“Training and Recovery are Cumulative, so remember that every day – even if the day’s Goal is Recovery, you must know what the goals of that training session or day are, and abide by them.”  If your coach or trainer tells you to take the Day Off to adequately Recover, rest, and stay off your legs, then that’s exactly what you must do.  Add in naps, and you’re on track to come out of Winter stronger than ever before.  Regardless of what you may know or see of others out there riding or running…, your Goal for the Day is Recovery (period).  Remember this if you remember nothing else I state here; and that is, “Recovery is Just as Important as Training Itself.”  Until you learn this, you’ll never, and I mean never, reach your Optimal Performance Potential.  After all, isn’t that what we’re aiming for?  Furthermore, you’re never likely to feel fresh and invigorated going into and while performing a workout.  Therefore, if you’re training/exercising 5, 6, or even 7 days a week for close to an hour or more and sometimes 2 or 3-a-days, every session should not be “all out” or “overreaching”.  Yes, there are elite multi-sport athletes that can manage 3-a-days.  To avoid what I call “the downward spiral of the overtrained state”, you cannot overreach consistently day after day.  Decades ago we called that “burn out”.  Regardless of what you want to call it, you have to incorporate easy days at a low intensity effort.  By incorporating recovery sessions, recovery days, and recovery weeks, and days off, you’ll not only avoid overtraining and feel fresher more often, you will also be stronger for it.  It is during those recovery periods that you get stronger – and not while you’re training or exercising at high intensity.  You see, as athletes/exercisers, “we never fully recover”; however, the key is that we “adequately recover”.  This is what you pay your coach or trainer for – to manage your recovery levels as well as your training prescriptions.  For more on training and “The Art and Science of Recovery”, search for other tips and articles I’ve authored, or visit https://toddparkertrainingprograms.com/ to reach out to me.

Todd Parker is a World-Renowned Fitness Industry Leader & Corporate Wellness Consultant – consulted by Corporations, Governing Bodies, and Sports Supplement, Gear, and Apparel Companies Worldwide.  Todd’s a former Professional Triathlete, Elite Cyclist, Personal Trainer, Strength Coach, and Professor with a Masters in Exercise Physiology & Human Performance.  Todd is also an experienced exercise physiologist, professional bike fitter, certified cycling coach, and endurance sports coach.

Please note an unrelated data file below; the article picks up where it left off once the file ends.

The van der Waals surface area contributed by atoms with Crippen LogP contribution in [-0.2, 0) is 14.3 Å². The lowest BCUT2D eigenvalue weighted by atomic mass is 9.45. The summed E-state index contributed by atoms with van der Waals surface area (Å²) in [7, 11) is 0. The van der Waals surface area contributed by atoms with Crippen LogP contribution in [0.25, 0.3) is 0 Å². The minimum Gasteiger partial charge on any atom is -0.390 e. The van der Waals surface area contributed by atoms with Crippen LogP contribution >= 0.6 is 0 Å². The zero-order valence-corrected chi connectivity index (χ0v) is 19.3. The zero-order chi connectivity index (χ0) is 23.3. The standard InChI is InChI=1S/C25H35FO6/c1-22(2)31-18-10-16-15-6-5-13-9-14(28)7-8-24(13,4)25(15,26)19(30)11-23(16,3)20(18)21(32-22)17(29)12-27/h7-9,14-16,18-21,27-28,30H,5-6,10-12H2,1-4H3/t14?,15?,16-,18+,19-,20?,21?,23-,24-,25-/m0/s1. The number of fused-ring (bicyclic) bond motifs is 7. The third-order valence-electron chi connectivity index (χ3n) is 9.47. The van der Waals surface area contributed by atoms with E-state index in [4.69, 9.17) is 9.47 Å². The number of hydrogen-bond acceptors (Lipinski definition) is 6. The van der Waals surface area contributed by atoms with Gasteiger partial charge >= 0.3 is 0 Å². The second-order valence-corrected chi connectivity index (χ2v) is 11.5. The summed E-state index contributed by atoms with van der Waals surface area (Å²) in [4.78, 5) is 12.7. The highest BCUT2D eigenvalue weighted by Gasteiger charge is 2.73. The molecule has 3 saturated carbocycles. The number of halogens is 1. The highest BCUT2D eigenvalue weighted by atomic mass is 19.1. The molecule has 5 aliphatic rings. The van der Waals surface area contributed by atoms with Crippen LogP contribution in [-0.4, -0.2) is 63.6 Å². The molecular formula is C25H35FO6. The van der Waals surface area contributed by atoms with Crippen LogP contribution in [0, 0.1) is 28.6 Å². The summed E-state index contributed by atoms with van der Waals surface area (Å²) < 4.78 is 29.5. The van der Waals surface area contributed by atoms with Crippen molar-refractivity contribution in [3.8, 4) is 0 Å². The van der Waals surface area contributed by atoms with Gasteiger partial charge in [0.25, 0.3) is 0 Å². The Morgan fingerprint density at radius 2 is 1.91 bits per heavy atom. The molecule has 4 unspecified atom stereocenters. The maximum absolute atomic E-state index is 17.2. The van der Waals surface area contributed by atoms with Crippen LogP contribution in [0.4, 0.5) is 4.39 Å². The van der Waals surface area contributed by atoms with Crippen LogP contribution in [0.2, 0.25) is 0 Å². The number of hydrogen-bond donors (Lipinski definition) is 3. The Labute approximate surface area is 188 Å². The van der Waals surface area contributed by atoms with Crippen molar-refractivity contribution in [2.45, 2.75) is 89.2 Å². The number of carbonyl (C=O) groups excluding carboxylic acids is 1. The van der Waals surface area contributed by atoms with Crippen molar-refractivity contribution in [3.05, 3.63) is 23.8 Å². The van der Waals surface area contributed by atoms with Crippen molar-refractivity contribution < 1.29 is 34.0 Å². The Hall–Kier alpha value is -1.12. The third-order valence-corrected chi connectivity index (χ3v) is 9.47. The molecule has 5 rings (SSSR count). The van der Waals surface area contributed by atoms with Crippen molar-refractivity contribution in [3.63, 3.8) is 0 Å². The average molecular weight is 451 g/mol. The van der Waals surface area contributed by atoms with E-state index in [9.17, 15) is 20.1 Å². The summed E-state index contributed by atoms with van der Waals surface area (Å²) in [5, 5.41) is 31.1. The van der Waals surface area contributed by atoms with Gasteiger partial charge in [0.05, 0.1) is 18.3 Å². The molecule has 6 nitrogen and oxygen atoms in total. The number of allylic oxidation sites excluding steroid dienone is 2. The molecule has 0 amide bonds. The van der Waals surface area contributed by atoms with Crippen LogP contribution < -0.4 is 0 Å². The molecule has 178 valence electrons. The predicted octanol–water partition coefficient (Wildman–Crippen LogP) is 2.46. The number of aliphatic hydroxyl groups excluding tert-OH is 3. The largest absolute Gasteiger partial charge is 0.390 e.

You can reach Todd at: TP2Coaching@gmail.com , by appointment only, or on this secure site https://toddparkertrainingprograms.com/ 

 

 

 

Blog Dialog & Spam

July 12, 2013

Dear Readers,

Unfortunately I receive approximately 100 Spam comments a day on this Blog, and find that maybe 1 out of 500 is legitimate.  This is very unfortunate.  In the future, if you have a question, comment, or want to dialog about a topic, please email me via the contact form first so that I know to post it, respond to it, and get a healthy dialog going.   Thank You.  Respectfully, Coach Todd Parker, M.A., M.S.

Overtrained Athlete

If you recently are experiencing decreased performance, increased fatigue, sleep disturbances or inability to remain asleep at night or during naps, sudden persistent and more pronounced muscle soreness, increase injuries (i.e. stress fractures, muscle strains, biomechanical injuries due to inattentiveness…) increased irritability, elevated training and resting heart rate (HR), appetite changes in either direction, feeling of heaviness or lethargy (just feeling exhausted overall), or out of energy – what we used to refer to as being “burned out”, then you have more than likely entered the “downward spiral of the overtrained state” as I like to call it.  At this point you must significantly increase your rest and time off in order to get back to that adequately recovered state.  You must “soul search”, make an honest assessment, and take time off.  Depending upon where you are, this may mean days, or even weeks or months if you’re severely overtrained.  First, take the next 48 hours totally off, and then reassess after this period.  If you’re HRs are still elevated and the overall feelings are still unchanged, then continue with another 48 hours off and reassess.  For most of you, you’ll be feeling like a tiger again in 48 – 72 hours, and be able to pull yourself back into a healthy trained state.  It is most helpful when others (i.e. coaches, training partners, teammates, family members) can assist you with an objective viewpoint, as they may observe cues or stimuli that you may not realize you’re exhibiting.  So if you remember nothing else, remember that considering all of the Optimal Performance Components, RECOVERY IS JUST AS IMPORTANT AS THE TRAINING ITSELF!  So go out and place emphasis on your recovery, because I know you’re going to focus on your training, and if you have learned how your body responds and recovers, then you will progress towards your optimal performance potentials.

Todd Parker is a World-renowned Fitness Industry Leader & Corporate Wellness Speaker,  former Professional Triathlete, Elite Cyclist, Personal Trainer, Strength Coach, and Professor with a Masters in Exercise Physiology & Human Performance.  Todd is also an exercise physiologist, certified cycling coach, and endurance sports coach.  You can reach Todd at: TP2Coaching@gmail.com , by appointment only, or at his secure site https://toddparkertrainingprograms.com/